Leaving Money on the Table

Players leave money on the table every year. It’s true! Pitchers, in particular, have been signing away free agency years at below-market prices for a while now.

Consider the most recent big signing, Yu Darvish. He most likely would have made more money had he stayed in Japan for three years and come over as a free agent. Through the arbitration process in Japan, he was due around $27 million over the next three years, and his deal with the Rangers only pays him $25 million over the same time frame. Had he continued his dominance, and come over in three years, it seems likely he would have made more than $30 million over three years. He would have had the leverage of the unrestricted free agent.

But Darvish’ plight resembled that of the arbitration-eligible pitcher here in the states. He could only talk to one team, which should sound familiar. And he probably valued some non-monetary benefits that a long-term contract offered: security and the ability to compete against the best in the world. How prevalent is this sort of give-and-take in the normal process here in the states? How many pitchers have given up free agent years at below the going rate?

More than you might think. Below is a listing of all the currently active players that signed deals before they were free agents that will pay them through free agency years. Most of these players are being paid below the going rate for a player of their ilk.

Description Service* $/yr (m) 3yr avg WAR
Justin Verlander FA1 – FA3 4.002 20.1 7.2
Felix Hernandez FA1 – FA3 4.06 20.1 6.2
Jered Weaver FA1 – FA4 5.129 17.7 5.1
John Danks FA1 – FA4 5 15.8 3.1
Matt Cain FA1 4.038 15.3 4.1
Josh Johnson FA1, FA2 4.026 13.75 4.5
Dan Haren FA1, FA2 + option FA3 4.154 13.7 5.6
Zack Greinke FA1, FA2 4.057 13.5 6.4
Trevor Cahill FA1 + club option FA2, FA3 2 12.8 2.4
Clay Buchholz FA1 + club option FA2 3.059 12.5 2.1
Jon Lester FA1 + club option FA2 2.075 12.3 5.3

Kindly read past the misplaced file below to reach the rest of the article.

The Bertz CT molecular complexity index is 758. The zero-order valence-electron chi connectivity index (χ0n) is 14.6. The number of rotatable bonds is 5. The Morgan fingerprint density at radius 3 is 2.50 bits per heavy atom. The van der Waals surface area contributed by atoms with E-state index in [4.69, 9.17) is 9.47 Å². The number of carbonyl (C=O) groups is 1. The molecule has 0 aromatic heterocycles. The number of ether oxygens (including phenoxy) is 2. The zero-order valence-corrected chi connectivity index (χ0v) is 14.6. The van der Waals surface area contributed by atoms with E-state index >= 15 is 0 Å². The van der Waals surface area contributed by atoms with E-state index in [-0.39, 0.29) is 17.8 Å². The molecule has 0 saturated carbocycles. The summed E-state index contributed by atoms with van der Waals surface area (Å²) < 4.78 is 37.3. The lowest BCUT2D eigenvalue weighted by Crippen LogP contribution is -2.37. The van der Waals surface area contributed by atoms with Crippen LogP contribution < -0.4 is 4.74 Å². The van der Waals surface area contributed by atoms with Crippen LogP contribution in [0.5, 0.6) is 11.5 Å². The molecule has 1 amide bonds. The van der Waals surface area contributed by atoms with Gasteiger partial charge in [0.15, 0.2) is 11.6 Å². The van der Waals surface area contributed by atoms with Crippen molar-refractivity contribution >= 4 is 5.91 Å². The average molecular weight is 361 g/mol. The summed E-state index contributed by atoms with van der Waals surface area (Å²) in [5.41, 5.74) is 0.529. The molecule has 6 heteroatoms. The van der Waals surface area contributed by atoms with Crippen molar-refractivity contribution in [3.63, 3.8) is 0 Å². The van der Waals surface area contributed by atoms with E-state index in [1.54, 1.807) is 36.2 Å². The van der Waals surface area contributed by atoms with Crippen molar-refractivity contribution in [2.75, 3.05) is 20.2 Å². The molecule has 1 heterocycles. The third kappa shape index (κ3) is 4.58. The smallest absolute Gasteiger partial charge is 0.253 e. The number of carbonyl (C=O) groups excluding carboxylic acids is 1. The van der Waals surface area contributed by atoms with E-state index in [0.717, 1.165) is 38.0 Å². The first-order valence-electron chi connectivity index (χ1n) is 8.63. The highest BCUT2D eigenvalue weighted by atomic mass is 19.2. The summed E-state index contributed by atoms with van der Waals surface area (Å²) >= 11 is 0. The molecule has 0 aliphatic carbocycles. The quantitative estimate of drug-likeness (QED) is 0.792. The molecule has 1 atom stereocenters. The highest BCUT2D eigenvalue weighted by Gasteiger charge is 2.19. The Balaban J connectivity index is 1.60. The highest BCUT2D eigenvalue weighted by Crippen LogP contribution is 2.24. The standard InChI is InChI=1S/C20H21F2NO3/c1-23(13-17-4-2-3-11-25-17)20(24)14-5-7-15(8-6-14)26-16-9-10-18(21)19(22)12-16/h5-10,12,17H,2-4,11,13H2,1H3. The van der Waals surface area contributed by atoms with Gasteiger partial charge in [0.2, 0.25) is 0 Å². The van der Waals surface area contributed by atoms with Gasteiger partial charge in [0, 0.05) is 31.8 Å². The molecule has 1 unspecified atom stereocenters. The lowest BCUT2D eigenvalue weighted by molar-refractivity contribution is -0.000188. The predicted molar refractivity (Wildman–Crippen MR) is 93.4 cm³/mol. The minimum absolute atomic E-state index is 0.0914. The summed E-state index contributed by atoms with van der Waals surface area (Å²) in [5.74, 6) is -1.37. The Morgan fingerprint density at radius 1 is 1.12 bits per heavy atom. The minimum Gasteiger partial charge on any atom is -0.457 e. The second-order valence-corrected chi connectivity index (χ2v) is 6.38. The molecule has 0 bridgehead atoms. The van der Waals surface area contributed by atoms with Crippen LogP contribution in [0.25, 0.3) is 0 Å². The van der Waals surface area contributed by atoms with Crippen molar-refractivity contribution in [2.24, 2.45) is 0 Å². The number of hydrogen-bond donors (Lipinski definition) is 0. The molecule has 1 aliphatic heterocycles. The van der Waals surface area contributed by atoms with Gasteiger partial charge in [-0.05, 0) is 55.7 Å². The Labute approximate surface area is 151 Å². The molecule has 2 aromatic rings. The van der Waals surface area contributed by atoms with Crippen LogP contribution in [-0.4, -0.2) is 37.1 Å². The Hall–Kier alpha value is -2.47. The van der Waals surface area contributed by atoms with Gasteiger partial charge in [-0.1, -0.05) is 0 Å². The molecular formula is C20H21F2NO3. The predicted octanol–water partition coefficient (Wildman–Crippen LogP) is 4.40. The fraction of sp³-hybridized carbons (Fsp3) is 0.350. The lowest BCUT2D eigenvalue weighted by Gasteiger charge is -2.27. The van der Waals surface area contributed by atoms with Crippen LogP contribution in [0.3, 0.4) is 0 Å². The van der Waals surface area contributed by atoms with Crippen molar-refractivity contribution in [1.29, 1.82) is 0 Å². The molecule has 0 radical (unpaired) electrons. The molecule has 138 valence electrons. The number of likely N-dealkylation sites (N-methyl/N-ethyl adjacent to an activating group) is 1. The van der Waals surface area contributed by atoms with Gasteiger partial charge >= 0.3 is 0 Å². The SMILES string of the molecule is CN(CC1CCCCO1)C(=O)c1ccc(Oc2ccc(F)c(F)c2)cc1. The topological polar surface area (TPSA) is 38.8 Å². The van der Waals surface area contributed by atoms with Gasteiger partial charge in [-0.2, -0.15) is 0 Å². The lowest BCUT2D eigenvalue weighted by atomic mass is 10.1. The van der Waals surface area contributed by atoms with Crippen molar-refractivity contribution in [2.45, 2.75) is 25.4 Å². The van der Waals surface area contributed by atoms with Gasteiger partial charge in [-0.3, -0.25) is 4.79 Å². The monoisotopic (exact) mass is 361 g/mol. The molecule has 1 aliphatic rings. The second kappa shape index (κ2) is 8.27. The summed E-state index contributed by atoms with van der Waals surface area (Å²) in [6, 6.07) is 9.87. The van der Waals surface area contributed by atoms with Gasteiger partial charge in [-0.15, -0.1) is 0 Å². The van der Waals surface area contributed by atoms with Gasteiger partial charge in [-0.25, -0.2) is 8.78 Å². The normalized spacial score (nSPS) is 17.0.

Ervin Santana FA1 + club option FA2 3.104 12.1 2.9
Gio Gonzalez FA1 + club option FA2 2.162 12 3.3
Brett Anderson club option FA1 2.039 12 2.5
Yovani Gallardo FA1 2.108 11.5 3.5
Fausto Carmona club option FA1, FA2 1.125 11 1.6
Jaime Garcia FA1 + club option FA2, FA3 3.047 10.9 3.4
James Shields club option FA1, FA2 1.125 10.5 3.5
Adam Wainwright FA1, FA2 2.027 10.5 3.9
Joe Blanton FA1, FA2 5.016 10.5 1.5
Ricky Romero FA1 + club option FA2 2 10.3 3.3
Yu Darvish FA1 – FA3 10.3 n/a
Johnny Cueto FA1 3 10 2.3
Carlos Marmol FA1 4.084 9.8 1.5
Matt Moore club option FA1, FA2 0.017 9.5 n/a
Gavin Floyd club option FA1 2.045 9.5 4.1
Scott Baker club option for FA1 2.128 9.25 2.9
Wade Davis club option FA1, FA2 1.032 9 0.9
Brandon Morrow FA1 + club option FA2 4.091 9 2.4
Joakim Soria club option FA1, FA2 2 8.375 1.6
Sergio Santos club option FA1, FA2 2 8.375 1.3
Nick Blackburn club option for FA1 2.017 8 1.3
Jake Peavy FA1 2.101 8 2.4
Ubaldo Jimenez club option FA1 1.087 8 5.3
Ryan Vogelsong FA1 + club option FA2 5.02 5.6 2.4
R.A. Dickey FA1 + club option FA2 5.007 4.6 1.7

Description = description of free agency years bought out; Service* = service time at time of contract signing; $/yr is an average of the free agency portions of the contract.

Seen in this light, the Darvish contract takes on a new hue. Now he’s given up his three free agency years for a price that sits between Joe Blanton and Ricky Romero. It might be unfair to separate out his contract, given the posting fee, but it’s only six and 60 that show up on the player payroll portion of the Rangers’ budget, and this chart can also provide some information from the player’s perspective. Yu might have left money on the table, but not much more than Ricky Romero. That seems about right.